4. Manufacturers and software developers can write methods to suit new technologies, without necessarily upgrading the API. For example, where a CCD uses a new interleaving technique during encoding, the embedded method knows how to de-interleave the image. Consider this API support on a parallel with graphics card manufacturers writing OpenGL drivers for their new cards.
  5. When a manufacturer ceases support for the image format, the existing method, embedded in the file, knows how to express itself in a standard format, compliant with an API revision.
  6. Storage burden is lower, while keeping the ability to offer multiple renderings from the same raw data.
  7. The original raw file may be extracted, using one of the required methods.
  8. Where standards allow, a pre-rendered low-level stream of raw sensor data can be extracted.
  9. Manufacturers can still protect their intellectual property rights while developers can access their raw files, because their own proprietary raw formats do not need to be ‘reverse engineered’ to be interpreted correctly; the API and the embedded methods do the work.
  10. Versioning and certification of the methods and the API would give the workflow a ‘quality assured’ interpretation.
  11. The API would allow published parameters for renderings. These parameters carry defaults, but may be adjusted through the API. This gives the possibility of alternate renderigs, e.g. of different exposure, colour balance, sharpening, noise reduction, etc. Decisions on the degree of flexibility offered by the parameters remain with the manufacturer or developer.

For the application programmer, it will offer the means to extract raw and processed information from a camera raw file, without requiring special knowledge about the camera or its proprietary file format.

For the camera developer, it offers the opportunity to embed proprietary code into raw images, and develop hardware without worrying about third parties catching up with new technology. When Coded Raw is sufficiently developed to the Base Standard, then as a first step for adoption, we would recommend the use of Coded Raw as a wrapper for proprietary raw files; gradual implementation of standard methods would then follow.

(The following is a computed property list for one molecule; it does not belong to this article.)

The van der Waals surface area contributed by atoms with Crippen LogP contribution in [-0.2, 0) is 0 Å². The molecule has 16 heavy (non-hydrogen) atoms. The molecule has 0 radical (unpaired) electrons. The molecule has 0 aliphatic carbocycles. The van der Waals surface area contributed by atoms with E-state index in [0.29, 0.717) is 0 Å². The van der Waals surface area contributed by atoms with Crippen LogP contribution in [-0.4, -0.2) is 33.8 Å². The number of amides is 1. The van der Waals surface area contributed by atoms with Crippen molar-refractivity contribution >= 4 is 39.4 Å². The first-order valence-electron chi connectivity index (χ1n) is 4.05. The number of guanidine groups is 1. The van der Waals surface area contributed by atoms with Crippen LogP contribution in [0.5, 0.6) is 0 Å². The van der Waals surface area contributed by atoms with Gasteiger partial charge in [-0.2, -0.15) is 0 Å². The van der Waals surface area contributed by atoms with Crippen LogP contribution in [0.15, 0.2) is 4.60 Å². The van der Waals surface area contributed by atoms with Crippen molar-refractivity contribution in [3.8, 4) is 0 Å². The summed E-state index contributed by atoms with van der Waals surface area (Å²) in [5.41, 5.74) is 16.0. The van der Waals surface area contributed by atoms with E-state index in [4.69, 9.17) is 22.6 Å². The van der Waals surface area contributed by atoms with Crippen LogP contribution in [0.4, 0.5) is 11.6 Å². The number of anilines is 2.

Assuming for a moment(!) that the industry adopts the Coded Raw standard, the photographer and graphic artist will be able to use any supported camera format, and choose any supported application, because the applications will not need to decode proprietary camera-raw data.

All the proposed technologies are openly archived and documented to a high standard, providing the Coded Raw workflow with better future-proofing and archive potential. The Coded Raw project itself will be Open Source, but software developers may publish processing methods in an implementation of the Coded Raw interface, without necessarily disclosing the source code.


  1. Java: While Java has many features that make it the ideal choice for the embedded byte-code and interface (mature, documented, standardised, recognised, archived, object-oriented, open, portable, technically competent, current and continuing), is it the correct choice for the API? A custom VM would be difficult to perfect, and an unwelcome distraction.
  2. JavaScript: is an emerging contender, but is it suited to embedded systems, and can a parser be secure?
  3. As noted above, there should be adequate protection against malware injection in a Coded Raw file.
  4. Will manufacturers support the API by writing methods?
  5. Will manufacturers support the API direct from camera?
  6. Will software developers use the API?
  7. How much support can the API give to extending the workflow, e.g. embedding application-specific image processing methods.
  8. Who can do the feasibility and specification work?
  9. How far down the prototyping road (proof of concept) will the project need to demonstrate viability? Further, how can the project gain critical mass and widespread support among embedded systems manufacturers?
  10. Can this API meet the requirements of all workflow users, e.g. press photographers, landscape artists, designers and pre-press, office users, astronomers, television studios, unskilled amateurs, medical imagers, document archivists and historians. Should we be looking at such a large scope?

Project guidance

We are aware that this project has potential to ‘fork’ into uncontrolled third-party projects, but in so doing, the such authors risk re-creating the ‘proprietary problem’ mentioned above. Efforts to develop Coded Raw should be united and co-ordinated, such that project developers have clear targets, and consumers of the format have clear expectations.

If our authors are unable to dedicate sufficient resources to the project, and subsequent developers are so able, then we require attribution for the IP and ideas presented here. In the spirit of openness, we have provided this information on the web, to generate interest in the project.

We sincerely wish, and we require, that the Coded Raw designs are not taken over by any organisation with intentions to develop it into a proprietary or closed format. For purposes of potential patents, web archives can demonstrate Prior Art by this author.

If you are interested in supporting or developing this project, please use the feedback form to contact the author. Please take a look at the other pages, which describe some aspects of Coded Raw in more detail.